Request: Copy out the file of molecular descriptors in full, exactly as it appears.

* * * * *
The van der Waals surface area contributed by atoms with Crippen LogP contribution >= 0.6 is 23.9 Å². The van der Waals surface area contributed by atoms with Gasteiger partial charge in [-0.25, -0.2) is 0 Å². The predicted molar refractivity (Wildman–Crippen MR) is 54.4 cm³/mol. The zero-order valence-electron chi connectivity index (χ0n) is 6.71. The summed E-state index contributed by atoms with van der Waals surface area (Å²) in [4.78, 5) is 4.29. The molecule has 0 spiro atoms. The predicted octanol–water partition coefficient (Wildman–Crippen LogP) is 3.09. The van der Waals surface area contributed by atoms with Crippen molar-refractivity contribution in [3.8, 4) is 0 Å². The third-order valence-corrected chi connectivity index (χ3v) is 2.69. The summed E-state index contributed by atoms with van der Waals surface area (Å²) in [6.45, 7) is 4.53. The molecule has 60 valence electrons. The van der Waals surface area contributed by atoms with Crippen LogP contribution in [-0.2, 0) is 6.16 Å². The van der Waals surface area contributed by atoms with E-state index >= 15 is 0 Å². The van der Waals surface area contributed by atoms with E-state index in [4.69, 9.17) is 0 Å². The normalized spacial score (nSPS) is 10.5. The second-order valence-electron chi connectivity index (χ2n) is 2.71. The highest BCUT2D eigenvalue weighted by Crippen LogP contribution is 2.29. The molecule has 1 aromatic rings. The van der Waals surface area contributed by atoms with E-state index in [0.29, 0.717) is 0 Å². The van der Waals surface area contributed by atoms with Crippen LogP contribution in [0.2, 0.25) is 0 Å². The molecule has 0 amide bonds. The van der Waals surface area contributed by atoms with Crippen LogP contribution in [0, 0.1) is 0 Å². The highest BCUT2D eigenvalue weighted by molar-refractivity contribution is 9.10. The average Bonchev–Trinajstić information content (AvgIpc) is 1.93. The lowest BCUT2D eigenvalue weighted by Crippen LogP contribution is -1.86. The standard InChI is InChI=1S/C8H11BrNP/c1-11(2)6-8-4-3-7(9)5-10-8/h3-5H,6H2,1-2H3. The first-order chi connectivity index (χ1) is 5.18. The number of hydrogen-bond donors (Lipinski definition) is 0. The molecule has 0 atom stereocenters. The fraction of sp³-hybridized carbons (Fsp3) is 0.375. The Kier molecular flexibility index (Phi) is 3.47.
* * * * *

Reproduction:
The van der Waals surface area contributed by atoms with Crippen LogP contribution >= 0.6 is 23.9 Å². The van der Waals surface area contributed by atoms with Gasteiger partial charge in [-0.25, -0.2) is 0 Å². The predicted molar refractivity (Wildman–Crippen MR) is 54.4 cm³/mol. The zero-order valence-electron chi connectivity index (χ0n) is 6.71. The summed E-state index contributed by atoms with van der Waals surface area (Å²) in [4.78, 5) is 4.29. The molecule has 0 spiro atoms. The predicted octanol–water partition coefficient (Wildman–Crippen LogP) is 3.09. The van der Waals surface area contributed by atoms with Crippen molar-refractivity contribution in [3.8, 4) is 0 Å². The third-order valence-corrected chi connectivity index (χ3v) is 2.69. The summed E-state index contributed by atoms with van der Waals surface area (Å²) in [6.45, 7) is 4.53. The molecule has 60 valence electrons. The van der Waals surface area contributed by atoms with Crippen LogP contribution in [-0.2, 0) is 6.16 Å². The van der Waals surface area contributed by atoms with E-state index >= 15 is 0 Å². The van der Waals surface area contributed by atoms with E-state index in [4.69, 9.17) is 0 Å². The normalized spacial score (nSPS) is 10.5. The second-order valence-electron chi connectivity index (χ2n) is 2.71. The highest BCUT2D eigenvalue weighted by Crippen LogP contribution is 2.29. The molecule has 1 aromatic rings. The van der Waals surface area contributed by atoms with E-state index in [0.29, 0.717) is 0 Å². The van der Waals surface area contributed by atoms with Crippen LogP contribution in [0.2, 0.25) is 0 Å². The molecule has 0 amide bonds. The van der Waals surface area contributed by atoms with Crippen LogP contribution in [0, 0.1) is 0 Å². The highest BCUT2D eigenvalue weighted by molar-refractivity contribution is 9.10. The average Bonchev–Trinajstić information content (AvgIpc) is 1.93. The lowest BCUT2D eigenvalue weighted by Crippen LogP contribution is -1.86. The standard InChI is InChI=1S/C8H11BrNP/c1-11(2)6-8-4-3-7(9)5-10-8/h3-5H,6H2,1-2H3. The first-order chi connectivity index (χ1) is 5.18. The number of hydrogen-bond donors (Lipinski definition) is 0. The molecule has 0 atom stereocenters. The fraction of sp³-hybridized carbons (Fsp3) is 0.375. The Kier molecular flexibility index (Phi) is 3.47.